At first it seemed impracticable: to direct, memorize lines, and perform digitally would take away the essence of theater. Despite the obstacles, UC Santa Cruz’s Rainbow Theatre successfully created a new stage for four underrepresented stories over the course of two weekends.

Rainbow Theatre presented its annual spring shows on the weekends of May 21 and May 30, focusing on Latinx, multiracial, Indigenous, and other marginalized identities on campus. Auditions took place during the beginning of spring quarter, with rehearsals running through the end of May and culminating in a limited release of the pre-recorded performances.

Assistant producer of the Cultural Arts and Diversity Resource Center (CAD) August Stevens was excited to see these productions open and hoped audiences would appreciate the directors, cast, and crew’s virtual work from this quarter.

“It is going to be a little bit different in terms of format. Not all of them are going to be just students reading as if they were on stage, or acting it out as much as they can to the stage environment,” Stevens said. “Everyone wants to utilize the technology we have to compile them together to make it look more like a TV show.”

Odysseus Cruz” (May 21 to 23)

Students Angel Cardenas Montalvo and Rebecca Hall co-directed a modern-day adaptation of “The Odyssey” that takes place at the U.S.-Mexico border. In this retelling of the Greek classic, the cast explored the sacrifices immigrants have to make and the dangers they face when crossing the border.

The main character, Odysseus Cruz, helps immigrants cross the border. While doing so, Cruz encounters the ghosts of those who did not survive the journey.  

“Part of why we chose ‘Odysseus Cruz’ was because we wanted to draw attention to the border and give a little bit of context to what goes on there,” Hall said. “Even though this is a mythological story because it’s based on the Odyssey, it makes space for Latinx stories from the border instead of just a Eurocentric narrative.”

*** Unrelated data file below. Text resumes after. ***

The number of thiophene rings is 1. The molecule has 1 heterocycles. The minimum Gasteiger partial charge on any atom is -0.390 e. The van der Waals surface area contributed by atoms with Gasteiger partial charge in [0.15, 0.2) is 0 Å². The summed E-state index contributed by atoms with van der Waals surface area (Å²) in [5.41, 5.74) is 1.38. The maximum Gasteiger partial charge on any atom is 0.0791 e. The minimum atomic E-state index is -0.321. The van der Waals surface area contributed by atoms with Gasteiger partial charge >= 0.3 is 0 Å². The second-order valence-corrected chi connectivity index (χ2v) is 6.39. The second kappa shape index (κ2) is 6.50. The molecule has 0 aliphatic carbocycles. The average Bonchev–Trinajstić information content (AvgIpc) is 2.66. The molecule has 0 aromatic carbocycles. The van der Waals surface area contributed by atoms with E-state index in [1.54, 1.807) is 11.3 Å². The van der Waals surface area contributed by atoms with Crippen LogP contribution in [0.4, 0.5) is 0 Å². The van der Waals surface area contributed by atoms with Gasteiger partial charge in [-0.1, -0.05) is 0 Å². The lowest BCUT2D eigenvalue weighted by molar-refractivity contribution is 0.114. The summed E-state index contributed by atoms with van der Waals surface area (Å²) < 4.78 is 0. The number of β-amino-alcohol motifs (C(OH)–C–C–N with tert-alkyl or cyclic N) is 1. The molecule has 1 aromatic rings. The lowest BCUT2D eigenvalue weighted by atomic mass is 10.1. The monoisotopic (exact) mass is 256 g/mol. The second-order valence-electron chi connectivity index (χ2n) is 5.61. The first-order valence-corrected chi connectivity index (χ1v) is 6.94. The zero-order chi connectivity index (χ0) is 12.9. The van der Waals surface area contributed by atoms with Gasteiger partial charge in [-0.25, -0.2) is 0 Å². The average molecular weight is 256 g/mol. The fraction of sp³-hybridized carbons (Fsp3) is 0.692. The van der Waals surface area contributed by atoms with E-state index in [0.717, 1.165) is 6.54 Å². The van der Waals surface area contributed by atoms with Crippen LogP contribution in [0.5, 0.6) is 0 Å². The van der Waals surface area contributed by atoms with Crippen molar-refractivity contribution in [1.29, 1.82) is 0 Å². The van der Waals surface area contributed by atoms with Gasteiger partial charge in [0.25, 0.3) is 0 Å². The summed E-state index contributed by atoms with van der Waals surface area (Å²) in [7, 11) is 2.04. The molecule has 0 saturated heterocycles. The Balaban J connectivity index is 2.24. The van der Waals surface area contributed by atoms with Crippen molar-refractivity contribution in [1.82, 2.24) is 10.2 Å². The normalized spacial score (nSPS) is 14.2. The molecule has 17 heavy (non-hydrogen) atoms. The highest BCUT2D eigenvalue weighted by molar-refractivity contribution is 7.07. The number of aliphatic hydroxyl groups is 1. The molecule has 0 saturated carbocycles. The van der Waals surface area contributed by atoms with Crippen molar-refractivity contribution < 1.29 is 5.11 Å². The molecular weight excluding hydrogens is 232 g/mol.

“Facing Our Truth”  (May 21 to 23)

Directed by UCSC and African American Theater Arts Troupe alum Antonio Glass, “Facing Our Truth” is a trilogy of 10-minute plays that focus on the aftermath of Trayvon Martin’s death and police brutality in America. The goal of “Facing Our Truth” is to spark conversations about systemic issues of racism, police brutality, and white supremacy. 

The trilogy consists of “Night Vision” by Dominique Morisseau, “Some Other Kid” by A Rey. Pamatmat, and “The Ballad of George Zimmerman” by Dan O’Brien, which features music by Quetzal Flores.

“The longer we worked on the play, the more it came to mean something to me,” said second-year Eréndira Blanco, who plays Elissa in “Some Other Kid.” “I see the play as representative of what a lot of youth of color experience in the United States, which is the abrupt and violent removal of what little or big hope we have for the world and ourselves ripped away from us at the hands of the government and its forces of repression, in this case, the racist police system.”

First-year June Sonnenberg, who plays Ayanna in “Night Vision,” initially found it difficult to connect with her character because of her character’s prejudice and different morals, but ultimately powered through after looking to her castmates for guidance. 

“If you’re playing something that feels so detached from you, you’re afraid that you’re not doing it right. I saw myself falling into that a lot, but luckily my cast really supported me and I was able to stay on track,” Sonnenberg said. “We were all very in tune with each other and noticed what others were struggling with.

In “Night Vision,” characters Ayanna and Ezra watch a lady being beaten on the street by a guy wearing a hooded sweatshirt. They return to their residence after resolving the problem to contact the police. However, when they realize how their reports of the assailant differ, they both begin to doubt the veracity of what they witnessed.